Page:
Sunday, July 5, 2015
Travels with Charley 
Anyone intending to learn how a good travelogue really ought to be written, must read John Steinbeck’s delightful penultimate book Travels with Charley, published in the same year he won the Nobel Prize for Literature. Laced with perceptive observations, wry humour and a disarmingly lucid style, this richly textured account of the vast expanse of land that is America evoked the suppressed travel-bug in me, and the desire to seek and to know. At the age of 58, Steinbeck, realizing that he was losing touch with his country, decided to hit the road with his “French gentleman poodle” Charley as his companion “in search of America”. His cross-country road trip provided a fascinating chronicle of the places, the people, the cultural shifts, the natural landscapes and the subtle connecting threads that together, through a complex equation, define a country. Endearing encounters during his journey, befuddled awareness of the growing trend towards mobile homes, the lonely lives of long-distance truckers, the funny ways in which road signs and behavioral change across state-lines – these and so much more added up to make this a quixotic socio-cultural essay by a world-weary man. The inherent selfishness, rabid consumerism, rootlessness, socio-economic gaps, and the dark undercurrents of racism that he witnessed, however, made him sad and even angry. He reserved the most eloquent sections to three states in particular – the laidback charm of Montana filled him with joy, he reminisced about his childhood in California while melancholically noticing the rampant changes that it had undergone, and he amusingly described the land of contradictions that Texas is. Though accused of fictionalization from some quarters, as renowned biographer Jay Parini aptly remarked in the preface, “It would be a mistake to take this travelogue too literally, as Steinbeck was at heart a novelist”. The book, therefore, was closer to the domain of non-fiction novel made legendary by Capote in masterful In Cold Blood, or even, for that matter, Kerouac’s fictionalized narrative of his own road trips in his iconic On the Road.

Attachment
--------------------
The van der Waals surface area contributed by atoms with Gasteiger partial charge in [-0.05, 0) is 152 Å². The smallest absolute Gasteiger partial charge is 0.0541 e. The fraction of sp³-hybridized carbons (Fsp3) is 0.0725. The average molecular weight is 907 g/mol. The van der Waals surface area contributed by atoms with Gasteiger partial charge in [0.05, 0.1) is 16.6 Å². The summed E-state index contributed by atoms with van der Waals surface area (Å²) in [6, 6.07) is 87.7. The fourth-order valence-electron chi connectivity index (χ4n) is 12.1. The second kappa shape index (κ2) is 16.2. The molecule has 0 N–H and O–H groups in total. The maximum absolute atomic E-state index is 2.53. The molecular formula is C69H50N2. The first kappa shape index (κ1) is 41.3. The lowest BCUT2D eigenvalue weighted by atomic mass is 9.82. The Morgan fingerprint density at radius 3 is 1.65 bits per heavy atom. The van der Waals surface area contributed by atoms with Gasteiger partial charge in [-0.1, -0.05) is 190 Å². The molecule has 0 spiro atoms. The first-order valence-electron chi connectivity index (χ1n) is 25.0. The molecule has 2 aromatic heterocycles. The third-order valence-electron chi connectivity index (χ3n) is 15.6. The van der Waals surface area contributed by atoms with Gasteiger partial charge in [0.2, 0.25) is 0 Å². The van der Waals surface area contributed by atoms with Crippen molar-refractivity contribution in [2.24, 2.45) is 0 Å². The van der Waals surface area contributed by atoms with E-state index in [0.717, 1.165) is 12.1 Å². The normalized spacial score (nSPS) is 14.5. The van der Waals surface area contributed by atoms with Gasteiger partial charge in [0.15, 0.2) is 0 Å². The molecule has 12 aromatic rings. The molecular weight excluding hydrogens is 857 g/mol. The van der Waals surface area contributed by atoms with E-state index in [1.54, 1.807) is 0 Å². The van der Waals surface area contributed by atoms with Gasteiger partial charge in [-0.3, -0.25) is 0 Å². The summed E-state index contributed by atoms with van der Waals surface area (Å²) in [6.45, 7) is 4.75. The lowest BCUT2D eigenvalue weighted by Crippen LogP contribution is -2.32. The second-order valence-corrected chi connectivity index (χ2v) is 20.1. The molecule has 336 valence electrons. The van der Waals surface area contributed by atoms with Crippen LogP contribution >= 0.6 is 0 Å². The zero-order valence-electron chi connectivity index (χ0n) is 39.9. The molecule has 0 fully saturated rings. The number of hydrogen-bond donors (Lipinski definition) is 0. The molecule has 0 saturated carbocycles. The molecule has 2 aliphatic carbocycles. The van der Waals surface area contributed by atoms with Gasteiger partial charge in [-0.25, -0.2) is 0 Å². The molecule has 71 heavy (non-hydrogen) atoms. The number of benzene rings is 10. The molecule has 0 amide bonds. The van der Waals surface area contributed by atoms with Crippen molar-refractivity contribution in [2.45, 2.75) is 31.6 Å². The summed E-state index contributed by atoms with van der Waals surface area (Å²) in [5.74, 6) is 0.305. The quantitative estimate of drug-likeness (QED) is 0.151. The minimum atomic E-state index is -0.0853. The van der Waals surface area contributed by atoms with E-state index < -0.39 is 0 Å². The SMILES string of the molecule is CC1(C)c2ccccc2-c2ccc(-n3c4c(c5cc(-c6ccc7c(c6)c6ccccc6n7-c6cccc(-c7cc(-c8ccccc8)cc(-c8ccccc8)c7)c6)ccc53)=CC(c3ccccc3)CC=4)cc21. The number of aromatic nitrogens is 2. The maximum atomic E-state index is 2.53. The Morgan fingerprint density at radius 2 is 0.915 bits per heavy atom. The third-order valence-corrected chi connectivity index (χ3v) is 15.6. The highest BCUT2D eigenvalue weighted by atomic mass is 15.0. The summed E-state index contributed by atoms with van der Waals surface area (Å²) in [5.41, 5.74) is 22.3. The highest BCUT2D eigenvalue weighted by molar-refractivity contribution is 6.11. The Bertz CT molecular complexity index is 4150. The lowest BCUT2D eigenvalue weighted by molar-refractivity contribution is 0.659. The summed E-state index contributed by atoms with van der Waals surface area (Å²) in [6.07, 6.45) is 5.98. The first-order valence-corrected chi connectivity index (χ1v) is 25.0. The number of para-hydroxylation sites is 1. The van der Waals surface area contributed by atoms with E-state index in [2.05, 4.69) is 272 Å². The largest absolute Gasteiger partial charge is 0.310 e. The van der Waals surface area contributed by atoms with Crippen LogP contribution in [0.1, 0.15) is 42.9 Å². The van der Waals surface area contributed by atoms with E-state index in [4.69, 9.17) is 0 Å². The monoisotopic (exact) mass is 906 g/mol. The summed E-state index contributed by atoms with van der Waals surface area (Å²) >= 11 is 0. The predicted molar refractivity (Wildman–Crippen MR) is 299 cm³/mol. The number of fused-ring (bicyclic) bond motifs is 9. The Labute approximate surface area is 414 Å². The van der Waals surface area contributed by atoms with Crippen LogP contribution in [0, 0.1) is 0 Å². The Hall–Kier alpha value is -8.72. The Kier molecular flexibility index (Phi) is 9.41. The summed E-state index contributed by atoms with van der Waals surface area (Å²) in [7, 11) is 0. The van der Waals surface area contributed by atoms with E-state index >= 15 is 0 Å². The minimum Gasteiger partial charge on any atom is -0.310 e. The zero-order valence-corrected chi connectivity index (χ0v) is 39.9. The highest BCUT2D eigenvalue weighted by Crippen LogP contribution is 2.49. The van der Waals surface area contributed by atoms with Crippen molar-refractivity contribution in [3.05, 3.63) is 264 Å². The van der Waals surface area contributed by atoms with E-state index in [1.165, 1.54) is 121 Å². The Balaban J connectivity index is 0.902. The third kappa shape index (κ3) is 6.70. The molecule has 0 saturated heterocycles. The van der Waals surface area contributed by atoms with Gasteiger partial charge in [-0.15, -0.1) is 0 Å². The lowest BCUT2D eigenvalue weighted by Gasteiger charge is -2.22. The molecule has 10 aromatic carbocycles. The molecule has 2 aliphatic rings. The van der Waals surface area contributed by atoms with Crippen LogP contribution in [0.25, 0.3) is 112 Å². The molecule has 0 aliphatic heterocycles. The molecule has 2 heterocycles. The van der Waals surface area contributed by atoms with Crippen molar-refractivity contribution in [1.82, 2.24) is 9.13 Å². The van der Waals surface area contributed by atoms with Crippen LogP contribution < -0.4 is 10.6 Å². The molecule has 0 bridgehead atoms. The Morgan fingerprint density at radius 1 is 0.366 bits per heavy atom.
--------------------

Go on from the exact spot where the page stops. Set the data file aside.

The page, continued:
Author: John Steinbeck
Genre: Travelogue/Non-Fiction/Road Novel